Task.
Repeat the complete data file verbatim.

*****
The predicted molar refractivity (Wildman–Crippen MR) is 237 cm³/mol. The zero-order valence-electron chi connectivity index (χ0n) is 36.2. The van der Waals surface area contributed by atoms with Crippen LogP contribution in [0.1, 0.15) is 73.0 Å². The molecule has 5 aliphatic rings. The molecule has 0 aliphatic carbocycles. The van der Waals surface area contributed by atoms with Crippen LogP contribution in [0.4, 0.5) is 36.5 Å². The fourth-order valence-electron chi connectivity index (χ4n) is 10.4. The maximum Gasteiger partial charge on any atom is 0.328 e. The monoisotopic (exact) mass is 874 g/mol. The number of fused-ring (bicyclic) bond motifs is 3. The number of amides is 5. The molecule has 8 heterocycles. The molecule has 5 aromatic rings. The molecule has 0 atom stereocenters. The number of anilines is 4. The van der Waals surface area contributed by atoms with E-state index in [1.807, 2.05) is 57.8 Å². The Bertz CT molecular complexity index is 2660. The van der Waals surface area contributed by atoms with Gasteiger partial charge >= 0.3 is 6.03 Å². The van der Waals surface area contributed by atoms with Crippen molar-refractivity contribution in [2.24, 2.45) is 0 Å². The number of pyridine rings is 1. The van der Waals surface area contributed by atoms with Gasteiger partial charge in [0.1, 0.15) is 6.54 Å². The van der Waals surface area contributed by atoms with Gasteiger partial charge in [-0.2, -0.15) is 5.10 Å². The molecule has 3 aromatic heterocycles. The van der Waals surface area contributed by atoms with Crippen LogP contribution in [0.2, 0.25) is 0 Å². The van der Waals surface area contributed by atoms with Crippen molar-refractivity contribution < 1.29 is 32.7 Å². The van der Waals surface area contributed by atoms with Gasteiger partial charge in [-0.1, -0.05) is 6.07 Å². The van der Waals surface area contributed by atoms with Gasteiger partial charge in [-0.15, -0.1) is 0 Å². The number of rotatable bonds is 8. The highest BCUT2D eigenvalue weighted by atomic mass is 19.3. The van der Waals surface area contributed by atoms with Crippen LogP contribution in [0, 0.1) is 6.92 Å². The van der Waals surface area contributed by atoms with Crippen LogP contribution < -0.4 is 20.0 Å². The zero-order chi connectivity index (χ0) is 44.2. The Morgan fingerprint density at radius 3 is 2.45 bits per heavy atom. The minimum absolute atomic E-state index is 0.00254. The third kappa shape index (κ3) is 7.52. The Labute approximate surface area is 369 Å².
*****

The predicted molar refractivity (Wildman–Crippen MR) is 237 cm³/mol. The zero-order valence-electron chi connectivity index (χ0n) is 36.2. The van der Waals surface area contributed by atoms with Crippen LogP contribution in [0.1, 0.15) is 73.0 Å². The molecule has 5 aliphatic rings. The molecule has 0 aliphatic carbocycles. The van der Waals surface area contributed by atoms with Crippen LogP contribution in [0.4, 0.5) is 36.5 Å². The fourth-order valence-electron chi connectivity index (χ4n) is 10.4. The maximum Gasteiger partial charge on any atom is 0.328 e. The monoisotopic (exact) mass is 874 g/mol. The number of fused-ring (bicyclic) bond motifs is 3. The number of amides is 5. The molecule has 8 heterocycles. The molecule has 5 aromatic rings. The molecule has 0 atom stereocenters. The number of anilines is 4. The van der Waals surface area contributed by atoms with E-state index in [1.807, 2.05) is 57.8 Å². The Bertz CT molecular complexity index is 2660. The van der Waals surface area contributed by atoms with Gasteiger partial charge >= 0.3 is 6.03 Å². The van der Waals surface area contributed by atoms with Crippen molar-refractivity contribution in [2.24, 2.45) is 0 Å². The number of pyridine rings is 1. The van der Waals surface area contributed by atoms with Gasteiger partial charge in [0.1, 0.15) is 6.54 Å². The van der Waals surface area contributed by atoms with Gasteiger partial charge in [-0.2, -0.15) is 5.10 Å². The molecule has 3 aromatic heterocycles. The van der Waals surface area contributed by atoms with Crippen LogP contribution in [0.2, 0.25) is 0 Å². The van der Waals surface area contributed by atoms with Crippen molar-refractivity contribution < 1.29 is 32.7 Å². The van der Waals surface area contributed by atoms with Gasteiger partial charge in [-0.1, -0.05) is 6.07 Å². The van der Waals surface area contributed by atoms with Gasteiger partial charge in [-0.15, -0.1) is 0 Å². The number of rotatable bonds is 8. The highest BCUT2D eigenvalue weighted by atomic mass is 19.3. The van der Waals surface area contributed by atoms with Crippen LogP contribution in [0, 0.1) is 6.92 Å². The van der Waals surface area contributed by atoms with Crippen LogP contribution < -0.4 is 20.0 Å². The zero-order chi connectivity index (χ0) is 44.2. The Morgan fingerprint density at radius 3 is 2.45 bits per heavy atom. The minimum absolute atomic E-state index is 0.00254. The third kappa shape index (κ3) is 7.52. The Labute approximate surface area is 369 Å².